Rio Ferdinand has a new autobiography entitled #2Sides. Sadly, the hashtag is not a typo. It should also be noted that the book only presents one side. Rio Ferdinand’s side.
The plumbing of new depths in terrible book titles aside, Ferdinand has taken this opportunity to become the first former Man United player to publicly air his grievances with ex-manager David Moyes (for financial gain). The following is a list of Moyes horrors that the current QPR defender felt compelled to put in print.
Negative tactics: You didn’t have to play for Manchester United to realize that Moyes’ tactics were markedly different from Sir Alex Ferguson’s and his six home losses (Man United’s most in 12 years) were a consequence of that.
“Moyes’ innovations mostly led to negativity and confusion,” Ferdinand writes in the book, which is being serialized by The Sun. “Sometimes our main tactic was the long, high, diagonal cross. It was embarrassing. In one home game against Fulham we had 81 crosses! I was thinking, why are we doing this? Andy Carroll doesn’t play for us!”
He adds: “The whole approach was alien. Other times Moyes wanted lots of passing. He’d say: ‘Today I want us to have 600 passes in the game. Last week it was only 400’. Who cares? I’d rather score five goals from 10 passes.”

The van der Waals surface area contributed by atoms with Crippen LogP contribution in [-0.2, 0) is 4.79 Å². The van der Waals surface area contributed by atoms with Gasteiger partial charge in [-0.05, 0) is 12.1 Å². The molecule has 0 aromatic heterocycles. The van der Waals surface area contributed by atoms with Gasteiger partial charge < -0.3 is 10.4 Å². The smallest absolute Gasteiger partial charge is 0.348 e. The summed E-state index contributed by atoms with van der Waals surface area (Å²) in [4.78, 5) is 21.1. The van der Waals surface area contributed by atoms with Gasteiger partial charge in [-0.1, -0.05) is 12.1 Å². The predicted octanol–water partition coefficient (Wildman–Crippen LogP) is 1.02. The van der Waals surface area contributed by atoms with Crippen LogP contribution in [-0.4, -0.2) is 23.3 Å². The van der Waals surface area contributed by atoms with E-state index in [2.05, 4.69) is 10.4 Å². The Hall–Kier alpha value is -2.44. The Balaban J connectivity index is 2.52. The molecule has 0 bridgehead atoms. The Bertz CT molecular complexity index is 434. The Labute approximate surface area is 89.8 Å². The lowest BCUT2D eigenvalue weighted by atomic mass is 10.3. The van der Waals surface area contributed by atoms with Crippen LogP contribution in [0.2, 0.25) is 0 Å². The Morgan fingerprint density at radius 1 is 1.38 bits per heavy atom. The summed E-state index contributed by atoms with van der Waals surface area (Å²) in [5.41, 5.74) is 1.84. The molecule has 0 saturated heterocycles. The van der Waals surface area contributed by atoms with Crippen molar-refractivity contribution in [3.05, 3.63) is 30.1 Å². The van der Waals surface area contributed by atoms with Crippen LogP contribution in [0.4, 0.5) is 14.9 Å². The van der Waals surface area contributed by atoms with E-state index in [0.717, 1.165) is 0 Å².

Lack of directional clarity: “You heard a lot of guys complaining: ‘I just don’t know what he wants.’ He had me doubting everything,” says Ferdinand, reiterating the sense of confusion that Moyes instilled.
BANNING CHIPS: As reasonable as the previous two complaints are, this shows just how tyrannical Moyes was. Man United players loved having low-fat chips the night before a match and Moyes took that away from them like the Grinch who stole low-fat chips.
“It’s not something to go to the barricades over [the chips]. But all the lads were pissed off,” Ferdinand declares. And when Moyes was sacked, the chips were promptly restored to their mistreated bellies.
Team walks: The hardships inflicted upon the players by Moyes extended beyond the chip withholding and into the nightmarish realm of 10-minute team walks on the mornings of matches. This somehow “destabilized” the squad, according to Rio. Presumably because they did not have the fortification of low-fat chips to get them through the short walks.
Training in a public park ahead of a match against Bayern Munich: Ferdinand felt this was “amateurish” and evidence of Moyes’ small club mentality.
Upsetting Chicharito: Ferdinand believes that Javier Hernandez’s life at Man United was all sunshine and lollipops until Moyes relegated him to the periphery.
Benching the author of #2Sides: David Moyes’ greatest sin? Upsetting the great and not at all past it Rio Ferdinand. By telling Ferdinand that he wouldn’t play against Bayern and doing it in front of his teammates, it made the 35-year-old want to “scream and grab” Moyes. It also led to his decision to leave the club for QPR, where he proved why Moyes didn’t want to play him against Bayern by being a part of the backline that surrendered four goals to Louis van Gaal’s Man United on Saturday.
So those are Rio Ferdinand’s David Moyes complaints. It’s kind of a shame he didn’t keep with the theme established by the title of the book and sum it all up by writing “#Tears4Rio” on an otherwise blank page, though.